And Mr. Trump brings other kinds of uncertainty, grumbling about Japanese trade barriers and the cost of United States military support, and raising the specter of a more confrontational approach to China that could have unpredictable results in the region.
“Japan is in a kind of a crisis over what direction we can go,” said Kyoji Fukao, a professor of international economics at Hitotsubashi University.
The alliance between Japan and the United States has endured since the end of World War II, but analysts say Mr. Abe, a conservative nationalist, and Mr. Obama, a liberal who had ambitions to change the world, have helped to make the partnership stronger than it has been for decades.
“This is the strongest, most reliable and trusting relationship probably in the last 40 years at least,” said Takatoshi Ito, a professor of international finance and trade at Columbia University. “This has been a good four years.”
Given Mr. Abe’s nationalist leanings, he might not have seemed the most likely Japanese leader to embrace the United States, or a Democrat like Mr. Obama, so warmly.
Yet since he took office four years ago, after an earlier stint as prime minister in 2006-7, Mr. Abe has committed Japan to several policies favored by the Obama administration.
Mr. Abe expanded Japan’s support of United States military bases despite fierce opposition in Okinawa, and pushed through controversial security legislation that allows Japan’s military, the Self Defense Forces, to participate in combat missions abroad. He offered nonmilitary aid to countries battling the Islamic State, even as ISIS militants killed a Japanese hostage.
The clearest motivation for Mr. Abe was the need for a partner in defending against a rising China.
“In the regional geopolitics, I think Japan and the U.S. are both pushed closer to each other by China,” Mr. Ito said. “For security, there is no one but the U.S. which can provide the security to Japan, so there is no question about it.”
Mr. Obama provided very clear promises of protection. In 2014, during a visit to Tokyo, he declared that a security treaty obligated the United States to defend Japan in its confrontation with China over a set of disputed islands in the East China Sea, known in Japan as the Senkaku and in China as the Diaoyu. It was the first time an American president had explicitly said so.
Now Japan’s leaders are warily watching Mr. Trump’s approach to China. They may like that Mr. Trump is taking a more aggressive stance toward Beijing on issues like trade, Taiwan and the South China Sea, but there are also risks for Japan if that stance triggers a hostile response.
“Standing tall vis-à-vis Beijing is of course welcome,” said Sheila A. Smith, a Japan expert at the Council on Foreign Relations. But “the potential for use of force or a much more bellicose U.S.-Chinese relationship would be an uncomfortable spot for Tokyo.”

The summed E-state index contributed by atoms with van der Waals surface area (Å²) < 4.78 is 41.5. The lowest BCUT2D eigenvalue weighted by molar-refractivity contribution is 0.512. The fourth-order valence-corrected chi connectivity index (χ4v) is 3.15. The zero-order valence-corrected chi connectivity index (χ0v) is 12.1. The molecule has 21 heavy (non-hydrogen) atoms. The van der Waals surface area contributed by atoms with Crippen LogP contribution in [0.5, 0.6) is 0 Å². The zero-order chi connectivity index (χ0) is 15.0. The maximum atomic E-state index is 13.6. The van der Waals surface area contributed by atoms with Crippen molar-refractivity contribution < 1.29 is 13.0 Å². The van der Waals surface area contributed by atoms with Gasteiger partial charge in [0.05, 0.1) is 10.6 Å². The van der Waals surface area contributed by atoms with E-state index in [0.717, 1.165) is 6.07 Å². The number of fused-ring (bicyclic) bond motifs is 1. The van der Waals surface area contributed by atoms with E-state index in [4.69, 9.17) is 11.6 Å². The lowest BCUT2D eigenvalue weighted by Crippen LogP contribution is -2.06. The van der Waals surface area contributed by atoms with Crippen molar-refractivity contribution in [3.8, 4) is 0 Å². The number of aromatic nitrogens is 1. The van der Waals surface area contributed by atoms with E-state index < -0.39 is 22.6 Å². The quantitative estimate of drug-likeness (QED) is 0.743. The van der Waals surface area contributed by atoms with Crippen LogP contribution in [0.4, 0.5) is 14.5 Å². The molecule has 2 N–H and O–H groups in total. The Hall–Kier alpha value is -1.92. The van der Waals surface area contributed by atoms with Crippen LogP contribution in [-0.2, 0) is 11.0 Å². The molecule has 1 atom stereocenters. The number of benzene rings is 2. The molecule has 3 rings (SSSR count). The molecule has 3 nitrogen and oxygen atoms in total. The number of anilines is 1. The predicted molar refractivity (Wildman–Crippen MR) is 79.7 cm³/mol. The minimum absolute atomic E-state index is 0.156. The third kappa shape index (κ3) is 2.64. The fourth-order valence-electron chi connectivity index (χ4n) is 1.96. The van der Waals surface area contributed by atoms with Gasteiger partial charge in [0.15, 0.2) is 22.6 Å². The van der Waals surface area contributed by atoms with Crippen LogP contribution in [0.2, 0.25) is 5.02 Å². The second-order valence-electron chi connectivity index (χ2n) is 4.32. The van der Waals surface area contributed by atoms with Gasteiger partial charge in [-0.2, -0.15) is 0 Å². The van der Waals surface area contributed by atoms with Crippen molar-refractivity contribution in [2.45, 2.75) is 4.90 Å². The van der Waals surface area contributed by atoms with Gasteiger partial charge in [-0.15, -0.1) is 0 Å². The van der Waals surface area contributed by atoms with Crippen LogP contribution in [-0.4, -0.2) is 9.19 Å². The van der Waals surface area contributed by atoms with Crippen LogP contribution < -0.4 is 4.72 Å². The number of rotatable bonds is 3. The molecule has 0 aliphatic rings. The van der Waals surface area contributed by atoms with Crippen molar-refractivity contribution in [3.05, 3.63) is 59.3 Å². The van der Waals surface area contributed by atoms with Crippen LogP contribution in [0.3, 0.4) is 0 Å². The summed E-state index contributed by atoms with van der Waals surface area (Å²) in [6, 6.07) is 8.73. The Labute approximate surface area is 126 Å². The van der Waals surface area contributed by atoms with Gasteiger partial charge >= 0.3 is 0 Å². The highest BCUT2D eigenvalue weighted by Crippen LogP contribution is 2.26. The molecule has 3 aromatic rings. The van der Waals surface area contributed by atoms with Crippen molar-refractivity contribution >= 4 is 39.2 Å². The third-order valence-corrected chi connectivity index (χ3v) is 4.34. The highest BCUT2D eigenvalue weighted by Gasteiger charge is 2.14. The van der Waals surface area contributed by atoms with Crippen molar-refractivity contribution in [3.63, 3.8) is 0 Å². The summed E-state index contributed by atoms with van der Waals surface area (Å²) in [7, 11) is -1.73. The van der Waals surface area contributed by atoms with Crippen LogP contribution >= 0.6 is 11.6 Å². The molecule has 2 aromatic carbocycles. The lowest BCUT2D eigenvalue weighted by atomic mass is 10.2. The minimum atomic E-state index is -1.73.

Partly in hopes of providing another counterweight to China, Mr. Abe has worked for months to develop a relationship with Russia, trying to resolve a dispute over a set of islands that has prevented the signing of a peace treaty since World War II ended. But a recent summit meeting in Japan between Russia’s president, Vladimir V. Putin, and Mr. Abe ended with little progress.
Perhaps an even bigger disappointment for Mr. Abe is Mr. Trump’s vow to pull the United States out of the Trans-Pacific Partnership, on which both Mr. Abe and Mr. Obama spent considerable political capital.
For Mr. Abe, it was in part an excuse to push for changes in Japan’s agricultural industry, as well as an opportunity to gain tariff-free access for Japanese manufacturers to export markets in the United States and elsewhere. Now his only hope is to try to persuade Mr. Trump to resuscitate the deal. Mr. Abe briefly met Mr. Trump in New York in November, and he hopes to see Mr. Trump again in Washington shortly after the inauguration.
Mr. Abe has said he will continue to push for trade deals with other countries, and he is also seeking international partners on other issues. He visited Cuba and talked with the former leader Fidel Castro before he died, asking for Mr. Castro’s help in reining in North Korea’s nuclear program. In October, Japan and Britain conducted their first joint military exercises as part of a move to establish closer security ties in the East and South China Seas.
But the alliance with the United States remains the bedrock of Japan’s security, and none of its leaders are currently considering any other significant alternative. Given that, Mr. Abe and other Japanese officials will work hard to persuade Mr. Trump to maintain a strong partnership.
Some analysts said that may be a matter of education as much as anything else. “We are not sure that he knows the concrete measures or details of U.S.-Japan security relations,” said Fumiaki Kubo, a professor of political science at the University of Tokyo, speaking of Mr. Trump.
“What Prime Minister Abe has to do is give him Lesson 101 on U.S.-Japan relations,” Mr. Kubo said.
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